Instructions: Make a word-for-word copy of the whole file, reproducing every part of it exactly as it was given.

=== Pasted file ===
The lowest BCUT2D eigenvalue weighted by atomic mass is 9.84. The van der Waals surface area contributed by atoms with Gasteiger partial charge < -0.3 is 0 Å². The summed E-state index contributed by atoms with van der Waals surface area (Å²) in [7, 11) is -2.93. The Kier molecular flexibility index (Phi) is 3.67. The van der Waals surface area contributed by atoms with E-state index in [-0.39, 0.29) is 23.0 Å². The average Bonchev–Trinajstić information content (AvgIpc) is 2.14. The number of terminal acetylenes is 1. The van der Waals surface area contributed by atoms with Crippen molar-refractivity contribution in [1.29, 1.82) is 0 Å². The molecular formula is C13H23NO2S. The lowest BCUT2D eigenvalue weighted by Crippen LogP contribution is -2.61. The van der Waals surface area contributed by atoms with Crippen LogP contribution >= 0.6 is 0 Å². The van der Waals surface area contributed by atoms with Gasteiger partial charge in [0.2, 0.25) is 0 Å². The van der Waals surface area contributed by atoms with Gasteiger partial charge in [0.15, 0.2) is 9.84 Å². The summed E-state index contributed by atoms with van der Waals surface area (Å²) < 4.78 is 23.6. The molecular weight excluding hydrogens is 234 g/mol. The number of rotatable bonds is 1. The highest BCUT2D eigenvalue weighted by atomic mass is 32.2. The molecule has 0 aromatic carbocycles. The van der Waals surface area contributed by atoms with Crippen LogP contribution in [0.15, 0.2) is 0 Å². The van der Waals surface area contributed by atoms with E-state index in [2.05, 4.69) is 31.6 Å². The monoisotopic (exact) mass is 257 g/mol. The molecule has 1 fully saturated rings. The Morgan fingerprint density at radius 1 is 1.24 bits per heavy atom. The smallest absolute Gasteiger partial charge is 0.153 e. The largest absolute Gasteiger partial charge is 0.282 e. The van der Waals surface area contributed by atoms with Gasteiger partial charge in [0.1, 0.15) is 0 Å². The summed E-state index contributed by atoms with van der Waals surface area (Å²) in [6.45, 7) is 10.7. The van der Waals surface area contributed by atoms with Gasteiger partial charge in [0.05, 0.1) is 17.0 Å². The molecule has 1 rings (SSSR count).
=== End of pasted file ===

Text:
The lowest BCUT2D eigenvalue weighted by atomic mass is 9.84. The van der Waals surface area contributed by atoms with Gasteiger partial charge < -0.3 is 0 Å². The summed E-state index contributed by atoms with van der Waals surface area (Å²) in [7, 11) is -2.93. The Kier molecular flexibility index (Phi) is 3.67. The van der Waals surface area contributed by atoms with E-state index in [-0.39, 0.29) is 23.0 Å². The average Bonchev–Trinajstić information content (AvgIpc) is 2.14. The number of terminal acetylenes is 1. The van der Waals surface area contributed by atoms with Crippen molar-refractivity contribution in [1.29, 1.82) is 0 Å². The molecular formula is C13H23NO2S. The lowest BCUT2D eigenvalue weighted by Crippen LogP contribution is -2.61. The van der Waals surface area contributed by atoms with Crippen LogP contribution >= 0.6 is 0 Å². The van der Waals surface area contributed by atoms with Gasteiger partial charge in [0.2, 0.25) is 0 Å². The van der Waals surface area contributed by atoms with Gasteiger partial charge in [0.15, 0.2) is 9.84 Å². The summed E-state index contributed by atoms with van der Waals surface area (Å²) < 4.78 is 23.6. The molecular weight excluding hydrogens is 234 g/mol. The number of rotatable bonds is 1. The highest BCUT2D eigenvalue weighted by atomic mass is 32.2. The molecule has 0 aromatic carbocycles. The van der Waals surface area contributed by atoms with Crippen LogP contribution in [0.15, 0.2) is 0 Å². The van der Waals surface area contributed by atoms with E-state index in [2.05, 4.69) is 31.6 Å². The monoisotopic (exact) mass is 257 g/mol. The molecule has 1 fully saturated rings. The Morgan fingerprint density at radius 1 is 1.24 bits per heavy atom. The smallest absolute Gasteiger partial charge is 0.153 e. The largest absolute Gasteiger partial charge is 0.282 e. The van der Waals surface area contributed by atoms with Gasteiger partial charge in [0.1, 0.15) is 0 Å². The summed E-state index contributed by atoms with van der Waals surface area (Å²) in [6.45, 7) is 10.7. The van der Waals surface area contributed by atoms with Gasteiger partial charge in [0.05, 0.1) is 17.0 Å². The molecule has 1 rings (SSSR count).